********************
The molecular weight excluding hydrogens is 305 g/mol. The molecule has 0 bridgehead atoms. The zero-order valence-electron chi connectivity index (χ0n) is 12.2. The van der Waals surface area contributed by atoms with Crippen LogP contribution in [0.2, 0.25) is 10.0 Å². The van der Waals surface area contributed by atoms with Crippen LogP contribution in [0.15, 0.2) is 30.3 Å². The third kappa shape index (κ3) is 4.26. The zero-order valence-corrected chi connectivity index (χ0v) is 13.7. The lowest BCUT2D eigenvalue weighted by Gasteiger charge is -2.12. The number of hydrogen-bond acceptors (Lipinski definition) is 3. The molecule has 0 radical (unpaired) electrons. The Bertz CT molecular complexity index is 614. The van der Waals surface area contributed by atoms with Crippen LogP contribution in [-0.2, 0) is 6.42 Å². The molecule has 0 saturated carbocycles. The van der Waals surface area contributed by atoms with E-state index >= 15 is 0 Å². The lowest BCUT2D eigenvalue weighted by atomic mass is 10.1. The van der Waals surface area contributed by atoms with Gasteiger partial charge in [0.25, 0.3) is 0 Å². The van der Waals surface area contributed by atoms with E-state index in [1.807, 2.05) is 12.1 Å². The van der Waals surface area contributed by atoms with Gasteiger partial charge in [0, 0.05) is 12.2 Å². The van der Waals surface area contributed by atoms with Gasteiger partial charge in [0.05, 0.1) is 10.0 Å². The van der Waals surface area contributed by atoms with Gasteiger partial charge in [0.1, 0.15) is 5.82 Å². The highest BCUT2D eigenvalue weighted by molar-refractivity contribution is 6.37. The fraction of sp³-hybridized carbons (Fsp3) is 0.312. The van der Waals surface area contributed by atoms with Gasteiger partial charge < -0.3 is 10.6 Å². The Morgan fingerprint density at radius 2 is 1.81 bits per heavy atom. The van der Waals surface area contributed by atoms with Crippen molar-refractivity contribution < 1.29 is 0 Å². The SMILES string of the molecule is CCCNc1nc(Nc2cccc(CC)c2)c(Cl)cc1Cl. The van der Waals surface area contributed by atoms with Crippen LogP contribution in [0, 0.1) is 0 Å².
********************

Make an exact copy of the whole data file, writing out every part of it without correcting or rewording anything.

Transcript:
The molecular weight excluding hydrogens is 305 g/mol. The molecule has 0 bridgehead atoms. The zero-order valence-electron chi connectivity index (χ0n) is 12.2. The van der Waals surface area contributed by atoms with Crippen LogP contribution in [0.2, 0.25) is 10.0 Å². The van der Waals surface area contributed by atoms with Crippen LogP contribution in [0.15, 0.2) is 30.3 Å². The third kappa shape index (κ3) is 4.26. The zero-order valence-corrected chi connectivity index (χ0v) is 13.7. The lowest BCUT2D eigenvalue weighted by Gasteiger charge is -2.12. The number of hydrogen-bond acceptors (Lipinski definition) is 3. The molecule has 0 radical (unpaired) electrons. The Bertz CT molecular complexity index is 614. The van der Waals surface area contributed by atoms with Crippen LogP contribution in [-0.2, 0) is 6.42 Å². The molecule has 0 saturated carbocycles. The van der Waals surface area contributed by atoms with E-state index >= 15 is 0 Å². The lowest BCUT2D eigenvalue weighted by atomic mass is 10.1. The van der Waals surface area contributed by atoms with Gasteiger partial charge in [0.25, 0.3) is 0 Å². The van der Waals surface area contributed by atoms with E-state index in [1.807, 2.05) is 12.1 Å². The van der Waals surface area contributed by atoms with Gasteiger partial charge in [0, 0.05) is 12.2 Å². The van der Waals surface area contributed by atoms with Gasteiger partial charge in [0.05, 0.1) is 10.0 Å². The van der Waals surface area contributed by atoms with Gasteiger partial charge in [0.1, 0.15) is 5.82 Å². The highest BCUT2D eigenvalue weighted by molar-refractivity contribution is 6.37. The fraction of sp³-hybridized carbons (Fsp3) is 0.312. The van der Waals surface area contributed by atoms with Gasteiger partial charge < -0.3 is 10.6 Å². The Morgan fingerprint density at radius 2 is 1.81 bits per heavy atom. The van der Waals surface area contributed by atoms with Crippen molar-refractivity contribution < 1.29 is 0 Å². The SMILES string of the molecule is CCCNc1nc(Nc2cccc(CC)c2)c(Cl)cc1Cl. The van der Waals surface area contributed by atoms with Crippen LogP contribution in [0, 0.1) is 0 Å².